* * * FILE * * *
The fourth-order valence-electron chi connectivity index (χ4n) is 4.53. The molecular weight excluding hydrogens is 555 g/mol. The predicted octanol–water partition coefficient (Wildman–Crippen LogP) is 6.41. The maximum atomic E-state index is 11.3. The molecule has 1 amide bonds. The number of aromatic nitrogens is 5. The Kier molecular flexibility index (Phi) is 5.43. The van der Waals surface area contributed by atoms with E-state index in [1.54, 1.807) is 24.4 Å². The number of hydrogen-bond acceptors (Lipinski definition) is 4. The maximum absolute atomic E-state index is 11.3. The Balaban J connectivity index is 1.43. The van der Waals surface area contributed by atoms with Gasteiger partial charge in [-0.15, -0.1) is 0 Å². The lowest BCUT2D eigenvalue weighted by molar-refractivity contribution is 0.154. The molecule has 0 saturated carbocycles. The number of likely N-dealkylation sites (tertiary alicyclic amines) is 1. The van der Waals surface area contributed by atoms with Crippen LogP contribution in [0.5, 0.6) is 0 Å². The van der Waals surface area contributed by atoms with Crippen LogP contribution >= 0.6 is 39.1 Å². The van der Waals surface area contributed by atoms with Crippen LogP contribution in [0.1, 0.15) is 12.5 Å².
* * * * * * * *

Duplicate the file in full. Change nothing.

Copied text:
The fourth-order valence-electron chi connectivity index (χ4n) is 4.53. The molecular weight excluding hydrogens is 555 g/mol. The predicted octanol–water partition coefficient (Wildman–Crippen LogP) is 6.41. The maximum atomic E-state index is 11.3. The molecule has 1 amide bonds. The number of aromatic nitrogens is 5. The Kier molecular flexibility index (Phi) is 5.43. The van der Waals surface area contributed by atoms with E-state index in [1.54, 1.807) is 24.4 Å². The number of hydrogen-bond acceptors (Lipinski definition) is 4. The maximum absolute atomic E-state index is 11.3. The Balaban J connectivity index is 1.43. The van der Waals surface area contributed by atoms with Gasteiger partial charge in [-0.15, -0.1) is 0 Å². The lowest BCUT2D eigenvalue weighted by molar-refractivity contribution is 0.154. The molecule has 0 saturated carbocycles. The number of likely N-dealkylation sites (tertiary alicyclic amines) is 1. The van der Waals surface area contributed by atoms with Crippen LogP contribution in [0.5, 0.6) is 0 Å². The van der Waals surface area contributed by atoms with Crippen LogP contribution >= 0.6 is 39.1 Å². The van der Waals surface area contributed by atoms with Crippen LogP contribution in [0.1, 0.15) is 12.5 Å².